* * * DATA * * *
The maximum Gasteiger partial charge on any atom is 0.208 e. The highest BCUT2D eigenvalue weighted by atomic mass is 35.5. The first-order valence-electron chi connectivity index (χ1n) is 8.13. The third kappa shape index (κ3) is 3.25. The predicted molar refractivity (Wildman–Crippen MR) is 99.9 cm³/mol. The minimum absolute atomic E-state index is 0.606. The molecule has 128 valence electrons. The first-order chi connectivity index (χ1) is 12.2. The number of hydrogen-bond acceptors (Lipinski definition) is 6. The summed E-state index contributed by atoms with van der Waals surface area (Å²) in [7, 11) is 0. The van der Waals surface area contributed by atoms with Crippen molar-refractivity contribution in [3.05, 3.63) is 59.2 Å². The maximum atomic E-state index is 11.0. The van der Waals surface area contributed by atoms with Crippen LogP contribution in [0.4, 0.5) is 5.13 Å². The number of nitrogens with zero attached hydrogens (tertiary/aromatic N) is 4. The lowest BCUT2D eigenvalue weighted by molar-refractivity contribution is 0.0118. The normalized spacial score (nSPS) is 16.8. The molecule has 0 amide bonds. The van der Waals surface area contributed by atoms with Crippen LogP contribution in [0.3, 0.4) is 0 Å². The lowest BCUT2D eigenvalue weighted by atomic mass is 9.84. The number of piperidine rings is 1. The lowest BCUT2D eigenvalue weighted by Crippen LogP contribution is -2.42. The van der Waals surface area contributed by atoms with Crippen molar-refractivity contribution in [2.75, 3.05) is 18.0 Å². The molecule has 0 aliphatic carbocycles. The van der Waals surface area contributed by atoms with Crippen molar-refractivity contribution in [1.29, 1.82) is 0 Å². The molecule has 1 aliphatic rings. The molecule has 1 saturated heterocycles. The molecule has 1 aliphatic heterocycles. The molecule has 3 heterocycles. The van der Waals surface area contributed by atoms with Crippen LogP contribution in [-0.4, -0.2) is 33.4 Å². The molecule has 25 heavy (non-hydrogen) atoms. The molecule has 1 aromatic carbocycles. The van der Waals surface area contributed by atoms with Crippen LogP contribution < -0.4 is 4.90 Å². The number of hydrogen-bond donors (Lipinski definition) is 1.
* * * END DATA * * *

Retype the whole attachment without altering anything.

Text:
The maximum Gasteiger partial charge on any atom is 0.208 e. The highest BCUT2D eigenvalue weighted by atomic mass is 35.5. The first-order valence-electron chi connectivity index (χ1n) is 8.13. The third kappa shape index (κ3) is 3.25. The predicted molar refractivity (Wildman–Crippen MR) is 99.9 cm³/mol. The minimum absolute atomic E-state index is 0.606. The molecule has 128 valence electrons. The first-order chi connectivity index (χ1) is 12.2. The number of hydrogen-bond acceptors (Lipinski definition) is 6. The summed E-state index contributed by atoms with van der Waals surface area (Å²) in [7, 11) is 0. The van der Waals surface area contributed by atoms with Crippen molar-refractivity contribution in [3.05, 3.63) is 59.2 Å². The maximum atomic E-state index is 11.0. The van der Waals surface area contributed by atoms with Crippen LogP contribution in [0.4, 0.5) is 5.13 Å². The number of nitrogens with zero attached hydrogens (tertiary/aromatic N) is 4. The lowest BCUT2D eigenvalue weighted by molar-refractivity contribution is 0.0118. The normalized spacial score (nSPS) is 16.8. The molecule has 0 amide bonds. The van der Waals surface area contributed by atoms with Crippen LogP contribution in [0.3, 0.4) is 0 Å². The lowest BCUT2D eigenvalue weighted by atomic mass is 9.84. The number of piperidine rings is 1. The lowest BCUT2D eigenvalue weighted by Crippen LogP contribution is -2.42. The van der Waals surface area contributed by atoms with Crippen molar-refractivity contribution in [2.75, 3.05) is 18.0 Å². The molecule has 0 aliphatic carbocycles. The van der Waals surface area contributed by atoms with Crippen molar-refractivity contribution in [1.29, 1.82) is 0 Å². The molecule has 1 aliphatic rings. The molecule has 1 saturated heterocycles. The molecule has 1 aliphatic heterocycles. The molecule has 3 heterocycles. The van der Waals surface area contributed by atoms with Crippen LogP contribution in [-0.4, -0.2) is 33.4 Å². The molecule has 25 heavy (non-hydrogen) atoms. The molecule has 1 aromatic carbocycles. The van der Waals surface area contributed by atoms with Crippen LogP contribution < -0.4 is 4.90 Å². The number of hydrogen-bond donors (Lipinski definition) is 1.